Been too long since I had last attended the Thessaloniki International Fair. But what really caught my attention was this year's "honored country," China...especially after reading the NYT article "Chastised by E.U., a Resentful Greece Embraces China's Cash and Interests" updated online August 27th, the day I came back to Greece. You can say what you want about leftwing PM Alexis Tsipras -- who recently also organized a love fest in Athens with France's President Macron -- but he's no capitalist slouch!
The Fair (since 1926, minus time-outs for war) is basically a trade fair, with many interesting pavilions which run the gamut. Let's just say that I tasted a lot of cheese from Crete. Also saw a jarring 1-hour movie titled "Thessaloniki 1917: The fire that birthed a city." An, of course, I LOVED the Nescafe "Frappe Museum" -- the frappe having been (accidentally) invented at the 1957 Fair. Lucky to stumble upon the fascinating radio museum as I was exiting. But I was most curious about Pavilion #13.
The Chinese seemed to have spared no expense to put their best industrial/technological foot forward (see photos), in a country that they consider a linchpin of their "One Belt, One Road" economic campaign to move into Europe and anywhere else they can. Proof of that is their moves on the Port of Piraeus, where COSCO Shipping has invested heavily since 2008. By 2016, COSCO owned 51 percent of the Piraeus Port Authority, transforming it into the busiest Mediterranean port. Another big-time (currently stalled) investment revolves around the development of the former Athens Ellinikon Airport property. Lots of serious -- some say practically neo-colonialistic, for better or worse -- Chinese business in a country trying to become solvent again.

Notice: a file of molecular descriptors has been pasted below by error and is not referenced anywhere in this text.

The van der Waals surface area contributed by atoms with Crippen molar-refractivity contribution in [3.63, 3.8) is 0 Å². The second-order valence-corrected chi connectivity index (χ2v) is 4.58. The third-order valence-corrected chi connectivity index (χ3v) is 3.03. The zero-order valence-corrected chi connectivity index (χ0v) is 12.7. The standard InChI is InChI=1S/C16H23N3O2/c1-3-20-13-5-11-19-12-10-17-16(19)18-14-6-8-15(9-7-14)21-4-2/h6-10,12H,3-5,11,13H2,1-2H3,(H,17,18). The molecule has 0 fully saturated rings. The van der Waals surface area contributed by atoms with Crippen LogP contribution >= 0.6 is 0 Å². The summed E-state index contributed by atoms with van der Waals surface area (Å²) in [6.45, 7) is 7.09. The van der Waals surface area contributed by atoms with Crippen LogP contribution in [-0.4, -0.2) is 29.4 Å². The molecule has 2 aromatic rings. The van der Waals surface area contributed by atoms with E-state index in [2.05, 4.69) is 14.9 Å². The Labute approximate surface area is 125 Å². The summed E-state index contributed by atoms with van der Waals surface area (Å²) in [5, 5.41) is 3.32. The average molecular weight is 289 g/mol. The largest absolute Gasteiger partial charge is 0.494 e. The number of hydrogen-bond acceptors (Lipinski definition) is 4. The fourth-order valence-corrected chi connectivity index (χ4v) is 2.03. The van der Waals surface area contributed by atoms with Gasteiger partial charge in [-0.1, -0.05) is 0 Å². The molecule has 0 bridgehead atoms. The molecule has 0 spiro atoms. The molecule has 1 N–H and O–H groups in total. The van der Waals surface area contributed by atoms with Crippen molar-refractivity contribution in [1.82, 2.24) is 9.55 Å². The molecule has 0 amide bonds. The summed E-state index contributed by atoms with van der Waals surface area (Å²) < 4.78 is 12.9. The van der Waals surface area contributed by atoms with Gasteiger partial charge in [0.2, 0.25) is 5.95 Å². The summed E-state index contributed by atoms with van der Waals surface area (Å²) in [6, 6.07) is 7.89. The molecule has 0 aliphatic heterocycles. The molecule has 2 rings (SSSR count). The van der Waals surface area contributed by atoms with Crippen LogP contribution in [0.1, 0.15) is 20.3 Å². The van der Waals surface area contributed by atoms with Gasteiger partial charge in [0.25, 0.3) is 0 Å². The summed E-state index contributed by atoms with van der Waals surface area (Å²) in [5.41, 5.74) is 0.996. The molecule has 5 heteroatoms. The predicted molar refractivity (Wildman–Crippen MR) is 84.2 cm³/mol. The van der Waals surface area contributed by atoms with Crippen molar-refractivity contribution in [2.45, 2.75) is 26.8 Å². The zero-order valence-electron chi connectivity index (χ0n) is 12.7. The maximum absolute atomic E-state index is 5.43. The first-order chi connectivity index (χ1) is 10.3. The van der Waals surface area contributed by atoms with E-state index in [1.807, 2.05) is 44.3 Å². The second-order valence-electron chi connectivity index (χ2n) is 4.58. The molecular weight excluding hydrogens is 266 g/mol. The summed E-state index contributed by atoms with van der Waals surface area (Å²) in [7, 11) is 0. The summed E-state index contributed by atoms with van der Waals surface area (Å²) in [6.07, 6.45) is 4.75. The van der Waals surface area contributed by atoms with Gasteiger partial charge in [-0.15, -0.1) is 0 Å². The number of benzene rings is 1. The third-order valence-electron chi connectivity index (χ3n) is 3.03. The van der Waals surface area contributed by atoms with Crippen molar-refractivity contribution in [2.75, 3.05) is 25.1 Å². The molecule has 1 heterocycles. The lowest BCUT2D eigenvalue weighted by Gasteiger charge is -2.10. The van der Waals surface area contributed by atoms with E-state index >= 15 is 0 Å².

Tsipras had opposed the port's privatization when he was elected in 2015 -- but in the face of tortuous and unrelenting EU austerity measures, he chose to be nice and deal with a country throwing money, modernization and progress Greece's way since the beginning of the financial crisis in 2008. In return, Greece has been China's political friend when it counted, even casting questionable EU vetos -- and causing Europeans to complain that Greece is abandoning it European alliances.
You must read that NYT article for a thorough report on 10 years of Greece-China economic/political relations. Therein, a prominent Dutch EU Parliament member is quoted as saying that "...the EU is not only a market, but first and foremost a community of values." Really?
Costas Douzinas (head of the Greek Parliament's foreign affairs and defense committee) said this: "If you're down and and someone slaps you and someone else gives you an alm, when you can do something in return, who will you help, the one who helped you or the one who slapped you?"
NOTE: Last year's "honored country," much to my dismay, was Russia. Indeed Barack Obama visited Greece after last year's election primarily because of fears that Putin was gaining too much traction here. If there was a Russian display of any kind this time, I didn't run into it. Hacking, fake news, and sports doping do not, after all, put food on Greek tables.
Sent from my BlackBerry 10 smartphone.